Topic: exercise

Related Topics

Friends, family can influence your weight—for good or bad

Efforts to lose weight and lead a healthy lifestyle can be influenced positively—or negatively—by people closest to you, including your friends, family, spouse, and co-workers, according to Walter Willett, Fredrick John Stare Professor of Epidemiology and Nutrition and chair of the Department…

Living Longer and Happier Lives

[FORUM VIDEO] This Forum event explored the latest science in nutrition, exercise, cognition and social connectedness to promote healthy and happy aging.

The cost of childhood obesity

July 22, 2014 -- What’s the most cost-effective way to prevent childhood obesity? Is it by taxing sugary beverages? Requiring more physical education classes in schools? Eliminating the corporate tax deduction for marketing and advertising when it comes to food and beverage…

Social network project tackles obesity and diabetes

July 14, 2014 -- Making use of the ties between friends and family to promote healthy behaviors appears to motivate people to better manage their weight over the long term—and reduce their risk for obesity and diabetes—even in places with limited resources…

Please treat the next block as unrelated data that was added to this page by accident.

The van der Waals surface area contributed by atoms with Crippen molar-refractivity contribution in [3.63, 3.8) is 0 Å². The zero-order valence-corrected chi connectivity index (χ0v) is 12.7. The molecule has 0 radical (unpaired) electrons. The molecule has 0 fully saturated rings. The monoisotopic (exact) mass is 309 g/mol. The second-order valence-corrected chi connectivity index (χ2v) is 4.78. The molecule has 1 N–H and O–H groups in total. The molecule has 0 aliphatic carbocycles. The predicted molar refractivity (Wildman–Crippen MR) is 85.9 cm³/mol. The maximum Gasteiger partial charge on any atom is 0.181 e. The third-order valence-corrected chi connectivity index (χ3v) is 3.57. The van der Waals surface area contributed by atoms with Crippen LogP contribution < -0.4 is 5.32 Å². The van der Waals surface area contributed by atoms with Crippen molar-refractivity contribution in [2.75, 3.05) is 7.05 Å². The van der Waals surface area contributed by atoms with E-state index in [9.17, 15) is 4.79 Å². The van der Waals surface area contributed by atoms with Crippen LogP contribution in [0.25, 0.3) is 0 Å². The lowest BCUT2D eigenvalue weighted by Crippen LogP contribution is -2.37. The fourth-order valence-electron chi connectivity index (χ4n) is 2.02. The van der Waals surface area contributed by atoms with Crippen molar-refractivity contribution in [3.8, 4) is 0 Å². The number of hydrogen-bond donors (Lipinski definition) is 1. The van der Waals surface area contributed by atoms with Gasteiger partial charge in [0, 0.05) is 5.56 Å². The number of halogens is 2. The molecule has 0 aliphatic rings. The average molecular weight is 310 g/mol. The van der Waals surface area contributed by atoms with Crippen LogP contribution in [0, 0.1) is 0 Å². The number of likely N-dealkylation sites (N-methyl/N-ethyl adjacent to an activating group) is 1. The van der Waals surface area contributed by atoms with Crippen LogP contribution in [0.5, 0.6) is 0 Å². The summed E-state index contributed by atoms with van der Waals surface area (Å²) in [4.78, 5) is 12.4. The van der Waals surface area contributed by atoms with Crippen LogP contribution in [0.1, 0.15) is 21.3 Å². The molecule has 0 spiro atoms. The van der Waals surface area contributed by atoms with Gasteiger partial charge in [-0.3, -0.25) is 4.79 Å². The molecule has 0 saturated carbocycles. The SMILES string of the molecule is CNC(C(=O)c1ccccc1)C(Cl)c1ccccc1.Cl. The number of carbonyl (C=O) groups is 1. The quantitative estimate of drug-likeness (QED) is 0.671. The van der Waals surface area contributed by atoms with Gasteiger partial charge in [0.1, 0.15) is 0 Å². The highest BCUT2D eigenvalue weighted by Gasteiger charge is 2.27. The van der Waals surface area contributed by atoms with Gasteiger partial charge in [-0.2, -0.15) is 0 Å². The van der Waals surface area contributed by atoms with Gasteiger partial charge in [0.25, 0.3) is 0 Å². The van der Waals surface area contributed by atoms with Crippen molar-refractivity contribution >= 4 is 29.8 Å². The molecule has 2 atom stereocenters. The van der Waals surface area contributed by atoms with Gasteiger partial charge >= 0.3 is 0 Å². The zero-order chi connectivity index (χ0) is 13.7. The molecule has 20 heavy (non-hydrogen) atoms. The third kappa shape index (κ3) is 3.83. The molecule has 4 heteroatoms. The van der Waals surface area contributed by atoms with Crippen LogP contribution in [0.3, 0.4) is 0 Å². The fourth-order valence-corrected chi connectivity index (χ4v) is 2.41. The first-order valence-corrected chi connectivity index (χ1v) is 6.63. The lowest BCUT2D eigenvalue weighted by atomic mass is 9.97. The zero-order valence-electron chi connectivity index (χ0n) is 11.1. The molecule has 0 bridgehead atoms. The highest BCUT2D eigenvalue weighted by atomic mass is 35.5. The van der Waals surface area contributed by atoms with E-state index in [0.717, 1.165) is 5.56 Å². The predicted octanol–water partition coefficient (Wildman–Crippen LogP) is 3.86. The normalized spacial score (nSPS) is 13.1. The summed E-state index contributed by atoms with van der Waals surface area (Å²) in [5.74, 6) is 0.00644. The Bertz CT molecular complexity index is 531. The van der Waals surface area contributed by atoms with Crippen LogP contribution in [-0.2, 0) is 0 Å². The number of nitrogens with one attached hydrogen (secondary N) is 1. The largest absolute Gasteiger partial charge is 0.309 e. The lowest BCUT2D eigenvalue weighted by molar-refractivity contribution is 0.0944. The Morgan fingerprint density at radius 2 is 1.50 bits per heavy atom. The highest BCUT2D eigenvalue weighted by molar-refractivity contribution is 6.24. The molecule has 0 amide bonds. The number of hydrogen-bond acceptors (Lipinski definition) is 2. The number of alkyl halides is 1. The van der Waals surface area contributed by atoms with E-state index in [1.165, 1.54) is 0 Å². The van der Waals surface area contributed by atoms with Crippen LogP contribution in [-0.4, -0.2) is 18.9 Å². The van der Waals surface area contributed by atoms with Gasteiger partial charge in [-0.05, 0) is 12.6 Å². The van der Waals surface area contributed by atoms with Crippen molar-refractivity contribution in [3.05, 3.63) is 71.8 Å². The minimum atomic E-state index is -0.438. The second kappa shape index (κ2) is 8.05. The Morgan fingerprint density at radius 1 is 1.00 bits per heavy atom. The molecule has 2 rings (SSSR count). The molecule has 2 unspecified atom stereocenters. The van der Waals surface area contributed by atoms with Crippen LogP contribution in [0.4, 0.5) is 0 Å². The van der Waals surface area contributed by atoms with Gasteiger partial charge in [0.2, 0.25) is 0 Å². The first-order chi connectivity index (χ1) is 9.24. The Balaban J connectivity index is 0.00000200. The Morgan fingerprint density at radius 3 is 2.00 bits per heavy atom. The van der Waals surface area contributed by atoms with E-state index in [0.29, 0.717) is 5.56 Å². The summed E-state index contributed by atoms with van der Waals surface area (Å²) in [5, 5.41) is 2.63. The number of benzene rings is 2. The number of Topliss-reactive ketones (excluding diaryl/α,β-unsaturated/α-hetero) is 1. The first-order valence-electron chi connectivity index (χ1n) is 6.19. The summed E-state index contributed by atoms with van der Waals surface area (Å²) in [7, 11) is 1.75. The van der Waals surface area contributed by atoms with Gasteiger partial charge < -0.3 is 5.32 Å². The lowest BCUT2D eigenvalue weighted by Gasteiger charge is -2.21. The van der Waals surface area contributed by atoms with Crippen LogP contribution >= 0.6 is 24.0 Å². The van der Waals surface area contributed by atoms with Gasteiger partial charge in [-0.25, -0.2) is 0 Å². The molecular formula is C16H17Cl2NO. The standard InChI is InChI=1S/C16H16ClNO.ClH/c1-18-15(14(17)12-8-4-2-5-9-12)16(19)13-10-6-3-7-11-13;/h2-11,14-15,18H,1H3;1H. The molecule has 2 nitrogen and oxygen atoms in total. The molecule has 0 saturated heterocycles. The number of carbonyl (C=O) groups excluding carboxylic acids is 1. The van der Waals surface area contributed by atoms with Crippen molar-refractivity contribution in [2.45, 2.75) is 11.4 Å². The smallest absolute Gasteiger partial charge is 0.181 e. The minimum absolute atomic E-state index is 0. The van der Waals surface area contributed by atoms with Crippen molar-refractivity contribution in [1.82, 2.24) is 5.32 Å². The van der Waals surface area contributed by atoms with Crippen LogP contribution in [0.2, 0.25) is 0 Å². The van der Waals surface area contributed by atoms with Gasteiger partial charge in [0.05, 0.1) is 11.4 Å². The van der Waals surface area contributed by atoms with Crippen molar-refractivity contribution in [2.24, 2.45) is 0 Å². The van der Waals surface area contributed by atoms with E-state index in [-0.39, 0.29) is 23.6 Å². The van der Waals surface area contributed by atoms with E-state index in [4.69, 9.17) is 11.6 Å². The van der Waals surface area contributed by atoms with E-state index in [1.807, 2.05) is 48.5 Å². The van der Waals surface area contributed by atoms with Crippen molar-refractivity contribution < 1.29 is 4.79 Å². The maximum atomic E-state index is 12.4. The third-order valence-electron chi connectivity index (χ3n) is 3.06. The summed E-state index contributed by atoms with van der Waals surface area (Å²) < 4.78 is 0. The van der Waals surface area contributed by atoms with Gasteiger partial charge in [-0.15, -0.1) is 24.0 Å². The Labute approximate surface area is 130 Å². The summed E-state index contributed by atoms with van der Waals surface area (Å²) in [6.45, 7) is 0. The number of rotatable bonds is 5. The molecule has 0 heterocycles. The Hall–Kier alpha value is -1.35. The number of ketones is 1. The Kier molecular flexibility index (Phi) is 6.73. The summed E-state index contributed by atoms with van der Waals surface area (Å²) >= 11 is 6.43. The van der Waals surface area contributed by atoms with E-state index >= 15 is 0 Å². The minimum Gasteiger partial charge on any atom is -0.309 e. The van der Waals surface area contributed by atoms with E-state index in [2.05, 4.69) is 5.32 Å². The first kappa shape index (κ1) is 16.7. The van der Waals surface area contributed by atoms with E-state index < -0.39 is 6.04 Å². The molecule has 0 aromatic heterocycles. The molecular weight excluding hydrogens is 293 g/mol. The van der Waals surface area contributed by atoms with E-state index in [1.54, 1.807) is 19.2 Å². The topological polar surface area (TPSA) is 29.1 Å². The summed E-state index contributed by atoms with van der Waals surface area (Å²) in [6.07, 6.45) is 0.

Adding years to life--and life to years

[Fall 2013 Centennial issue] Today, it’s conventional wisdom and a scientific truism that regular exercise is one of the healthiest habits around. But public health researchers weren’t always so certain that physical fitness was essential. One of the first to scientifically document…

Staying Active

In addition to eating high-quality foods, physical activity can help you reach and maintain a healthy weight. Getting regular physical activity is one of the best things you can do for your health. It lowers the risk of heart disease, diabetes, stroke,…

Muscle training linked with lowered risk of type 2 diabetes

A new Harvard School of Public Health (HSPH) study finds that muscle strengthening and conditioning activities—like resistance exercise, yoga, stretching and toning—are associated with a lower risk of type 2 diabetes. Following nearly 100,000 women over eight years, Anders Grøntved, visiting researcher…